BPA Worry Grows
New study ties chemical to low sperm counts.
A big push in recent years has taken the chemical BPA out of nearly every baby bottle, pacifier and food container after animal studies suggested it increases the risk for health problems in kids.
Now new research shows the negative effects linked to BPA pop up before baby arrives and may determine whether hopeful parents even take that trip to the baby store.
"Where there is a detectable level of BPA in urine, we found that men were two to four times more likely to have a reduced sperm count and reduced sperm vitality," says Kaiser Permanente's Kathy Gerwig.
Researchers at Kaiser Permanente studied over 200 Chinese factory workers who were exposed to high levels of BPA, as well as men not exposed to the chemical at work.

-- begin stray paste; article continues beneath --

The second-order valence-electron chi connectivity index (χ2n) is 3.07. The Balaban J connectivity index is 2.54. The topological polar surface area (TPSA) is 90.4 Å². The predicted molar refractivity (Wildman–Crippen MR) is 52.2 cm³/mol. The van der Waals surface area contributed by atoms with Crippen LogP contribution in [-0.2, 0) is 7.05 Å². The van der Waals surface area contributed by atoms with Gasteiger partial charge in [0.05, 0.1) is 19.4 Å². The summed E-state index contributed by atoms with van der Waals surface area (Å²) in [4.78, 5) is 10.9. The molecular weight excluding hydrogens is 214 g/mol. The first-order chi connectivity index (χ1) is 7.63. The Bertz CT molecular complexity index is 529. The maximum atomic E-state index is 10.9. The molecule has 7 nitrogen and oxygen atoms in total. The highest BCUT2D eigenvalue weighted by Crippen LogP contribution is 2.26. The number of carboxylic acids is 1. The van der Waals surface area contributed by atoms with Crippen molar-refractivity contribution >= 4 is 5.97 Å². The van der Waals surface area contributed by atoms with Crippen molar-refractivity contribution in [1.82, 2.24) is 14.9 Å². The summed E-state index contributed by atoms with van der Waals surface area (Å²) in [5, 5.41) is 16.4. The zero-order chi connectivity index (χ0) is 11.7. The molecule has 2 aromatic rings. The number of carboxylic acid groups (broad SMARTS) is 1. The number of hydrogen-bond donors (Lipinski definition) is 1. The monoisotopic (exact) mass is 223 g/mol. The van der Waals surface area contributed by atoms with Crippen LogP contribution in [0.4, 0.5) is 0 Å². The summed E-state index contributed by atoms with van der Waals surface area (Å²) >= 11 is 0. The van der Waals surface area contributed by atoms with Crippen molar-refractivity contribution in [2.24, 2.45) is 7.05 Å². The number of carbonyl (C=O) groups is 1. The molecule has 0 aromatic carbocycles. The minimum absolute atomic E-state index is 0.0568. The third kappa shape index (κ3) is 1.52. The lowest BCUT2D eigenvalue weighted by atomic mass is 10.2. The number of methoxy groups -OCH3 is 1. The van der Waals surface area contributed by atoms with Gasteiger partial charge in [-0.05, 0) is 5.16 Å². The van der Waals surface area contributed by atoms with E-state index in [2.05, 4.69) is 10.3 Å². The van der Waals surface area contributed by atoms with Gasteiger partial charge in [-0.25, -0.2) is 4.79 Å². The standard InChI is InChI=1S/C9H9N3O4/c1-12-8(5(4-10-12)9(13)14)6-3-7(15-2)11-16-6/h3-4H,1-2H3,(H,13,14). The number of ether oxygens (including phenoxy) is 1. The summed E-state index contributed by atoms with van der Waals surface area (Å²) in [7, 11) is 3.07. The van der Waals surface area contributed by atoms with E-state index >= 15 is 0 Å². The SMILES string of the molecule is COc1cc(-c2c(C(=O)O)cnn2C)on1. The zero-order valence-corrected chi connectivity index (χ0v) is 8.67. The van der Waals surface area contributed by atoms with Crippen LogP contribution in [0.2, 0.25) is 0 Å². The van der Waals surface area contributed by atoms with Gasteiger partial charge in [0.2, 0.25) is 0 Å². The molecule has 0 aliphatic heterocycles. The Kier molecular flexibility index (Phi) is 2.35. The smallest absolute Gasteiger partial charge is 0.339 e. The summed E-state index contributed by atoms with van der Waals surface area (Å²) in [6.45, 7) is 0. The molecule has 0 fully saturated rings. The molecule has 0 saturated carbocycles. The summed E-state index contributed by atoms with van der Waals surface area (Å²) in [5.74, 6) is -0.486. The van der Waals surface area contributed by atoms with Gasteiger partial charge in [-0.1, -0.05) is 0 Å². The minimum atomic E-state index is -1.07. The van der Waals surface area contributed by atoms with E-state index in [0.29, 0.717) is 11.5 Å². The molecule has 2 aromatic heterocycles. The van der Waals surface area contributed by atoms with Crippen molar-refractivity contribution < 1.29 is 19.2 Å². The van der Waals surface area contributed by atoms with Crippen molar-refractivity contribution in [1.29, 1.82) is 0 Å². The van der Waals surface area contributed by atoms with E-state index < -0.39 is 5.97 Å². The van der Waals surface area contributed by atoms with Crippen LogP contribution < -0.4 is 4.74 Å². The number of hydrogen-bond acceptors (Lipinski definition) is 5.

While the risk was higher among those who worked in the factory, even men with low exposure - which would be similar to levels of men in the United States - were affected.
"It provides clear evidence that BPA interferes with the human male reproductive system," Gerwig says.
A prepared statement from the American Chemistry Council points out the changes in sperm may not affect fertility, and that several studies have shown low doses of BPA are not a risk to human health.
Officials at the Food and Drug administration have a different view.
They say BPA causes some reason for concern.
They are currently looking through all the latest research and now have a new human study to add to the mix.